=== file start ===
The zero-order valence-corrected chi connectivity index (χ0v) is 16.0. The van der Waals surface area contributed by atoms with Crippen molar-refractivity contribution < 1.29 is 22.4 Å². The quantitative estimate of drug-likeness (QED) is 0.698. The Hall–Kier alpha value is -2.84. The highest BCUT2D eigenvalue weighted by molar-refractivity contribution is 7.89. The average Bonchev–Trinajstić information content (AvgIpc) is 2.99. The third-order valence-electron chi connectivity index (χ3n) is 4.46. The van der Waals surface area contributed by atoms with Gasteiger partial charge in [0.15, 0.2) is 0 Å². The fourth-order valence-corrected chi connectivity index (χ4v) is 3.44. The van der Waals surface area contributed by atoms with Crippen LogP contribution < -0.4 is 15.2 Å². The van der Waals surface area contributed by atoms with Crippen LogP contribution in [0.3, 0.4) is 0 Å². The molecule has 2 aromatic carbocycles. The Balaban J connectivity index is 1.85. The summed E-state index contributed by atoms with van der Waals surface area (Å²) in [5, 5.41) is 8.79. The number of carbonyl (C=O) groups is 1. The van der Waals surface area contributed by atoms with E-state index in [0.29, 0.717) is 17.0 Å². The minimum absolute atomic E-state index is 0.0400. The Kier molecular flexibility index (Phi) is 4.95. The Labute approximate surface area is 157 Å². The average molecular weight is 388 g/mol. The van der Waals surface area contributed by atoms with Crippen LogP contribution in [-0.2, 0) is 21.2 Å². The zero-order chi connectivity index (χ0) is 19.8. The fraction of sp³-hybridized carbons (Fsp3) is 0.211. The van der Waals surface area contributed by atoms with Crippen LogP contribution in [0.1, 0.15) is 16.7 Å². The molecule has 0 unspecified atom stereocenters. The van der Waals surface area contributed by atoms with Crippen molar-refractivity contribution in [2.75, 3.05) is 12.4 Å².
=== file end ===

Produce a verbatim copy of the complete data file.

The zero-order valence-corrected chi connectivity index (χ0v) is 16.0. The van der Waals surface area contributed by atoms with Crippen molar-refractivity contribution < 1.29 is 22.4 Å². The quantitative estimate of drug-likeness (QED) is 0.698. The Hall–Kier alpha value is -2.84. The highest BCUT2D eigenvalue weighted by molar-refractivity contribution is 7.89. The average Bonchev–Trinajstić information content (AvgIpc) is 2.99. The third-order valence-electron chi connectivity index (χ3n) is 4.46. The van der Waals surface area contributed by atoms with Gasteiger partial charge in [0.15, 0.2) is 0 Å². The fourth-order valence-corrected chi connectivity index (χ4v) is 3.44. The van der Waals surface area contributed by atoms with Crippen LogP contribution < -0.4 is 15.2 Å². The van der Waals surface area contributed by atoms with Crippen LogP contribution in [0.3, 0.4) is 0 Å². The molecule has 2 aromatic carbocycles. The Balaban J connectivity index is 1.85. The summed E-state index contributed by atoms with van der Waals surface area (Å²) in [5, 5.41) is 8.79. The number of carbonyl (C=O) groups is 1. The van der Waals surface area contributed by atoms with E-state index in [0.29, 0.717) is 17.0 Å². The minimum absolute atomic E-state index is 0.0400. The Kier molecular flexibility index (Phi) is 4.95. The Labute approximate surface area is 157 Å². The average molecular weight is 388 g/mol. The van der Waals surface area contributed by atoms with Crippen LogP contribution in [-0.2, 0) is 21.2 Å². The zero-order chi connectivity index (χ0) is 19.8. The fraction of sp³-hybridized carbons (Fsp3) is 0.211. The van der Waals surface area contributed by atoms with Crippen LogP contribution in [0.1, 0.15) is 16.7 Å². The molecule has 0 unspecified atom stereocenters. The van der Waals surface area contributed by atoms with Crippen molar-refractivity contribution in [2.75, 3.05) is 12.4 Å².